1. Am I eligible for any benefits?
Many benefit programs can help people who have limited income afford living expenses such as utilities, food, health care and transportation. Some of these programs are designed just for seniors and adults with disabilities. You may become eligible for programs once you reach a certain age, experience a new health condition, or lose a source of income. The easiest way to find out what assistance you are eligible to receive is by completing a Benefit Check Up. Seniors and adults with disabilities can contact the Aging and Disability Resource Network to complete a Benefit Check Up: 1-855-585-ADRN (2376) or go to www.benefitscheckup.org
2. Have I been a victim of identity theft?
Someone may be using your identity and ruining your credit. If identity theft continues, you could be sued by creditors and you might not be able to borrow money when you need it. You can check your credit report to find out if someone has opened accounts in your name. Each year, you can get a free credit report from three different companies. You should request one every 4 months from a different company. To request a credit report call Equifax at 1-800-525-6285, Experian at 1-888-397-3742, or Trans Union at 1-800-680-7289. You can also request reports online at www.annualcreditreport.com. If your credit report shows activity that you did not authorize, follow the steps recommended by the Federal Trade Commission to report and stop identity theft. See http://www.consumer.ftc.gov/features/feature-0014-identity-theft.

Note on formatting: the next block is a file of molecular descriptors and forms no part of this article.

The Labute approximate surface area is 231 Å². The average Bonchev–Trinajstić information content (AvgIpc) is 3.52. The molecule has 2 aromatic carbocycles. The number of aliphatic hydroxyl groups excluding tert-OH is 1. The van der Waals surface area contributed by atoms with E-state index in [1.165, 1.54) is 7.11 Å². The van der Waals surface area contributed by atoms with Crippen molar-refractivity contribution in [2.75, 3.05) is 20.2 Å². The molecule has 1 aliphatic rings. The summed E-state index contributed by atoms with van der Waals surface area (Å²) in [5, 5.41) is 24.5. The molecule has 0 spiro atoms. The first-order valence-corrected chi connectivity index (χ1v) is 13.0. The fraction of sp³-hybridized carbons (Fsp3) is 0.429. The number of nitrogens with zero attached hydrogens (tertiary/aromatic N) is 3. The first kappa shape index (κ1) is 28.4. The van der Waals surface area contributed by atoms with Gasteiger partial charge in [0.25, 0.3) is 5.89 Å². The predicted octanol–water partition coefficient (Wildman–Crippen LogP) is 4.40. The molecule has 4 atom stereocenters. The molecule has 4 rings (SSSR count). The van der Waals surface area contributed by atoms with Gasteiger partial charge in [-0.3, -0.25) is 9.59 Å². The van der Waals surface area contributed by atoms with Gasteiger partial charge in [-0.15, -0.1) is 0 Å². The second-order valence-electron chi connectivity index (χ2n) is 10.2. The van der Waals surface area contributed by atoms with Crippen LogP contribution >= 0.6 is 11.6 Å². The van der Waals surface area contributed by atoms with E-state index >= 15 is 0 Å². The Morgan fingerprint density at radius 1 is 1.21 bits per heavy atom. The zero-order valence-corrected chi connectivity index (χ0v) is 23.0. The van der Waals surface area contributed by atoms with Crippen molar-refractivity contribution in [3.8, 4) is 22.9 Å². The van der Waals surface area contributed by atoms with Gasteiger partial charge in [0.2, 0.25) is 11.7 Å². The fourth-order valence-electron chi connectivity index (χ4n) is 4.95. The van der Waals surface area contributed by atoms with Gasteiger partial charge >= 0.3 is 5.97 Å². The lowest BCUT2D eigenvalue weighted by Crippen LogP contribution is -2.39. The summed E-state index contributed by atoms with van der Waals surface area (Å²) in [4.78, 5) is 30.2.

3. Am I financially prepared for an emergency?
Emergencies are unpredictable but there are some things you can do to prepare yourself.
- Keep copies of important papers such as insurance, bank account, health care and estate planning information in a safe place you can easily find them.
- Keep some emergency money in a safe place where you can easily get it, even if you can only spare a small amount.
- Identify a safe place you can stay temporarily if something happens and you cannot stay in your home. Also make a plan for how you will get there.
- If you have someone in your life you trust completely, consider sharing the above information with that person so they can help you if needed. Do NOT share information about your finances or other important matters with anyone you do not know well and trust completely.
Planning ahead can help keep unexpected costs to a minimum during an emergency.
This article was written by Emily Mutillo from the City of Cleveland Department of Aging and appeared in The Alert: Volume 30, Issue 1. Click here to read the full issue.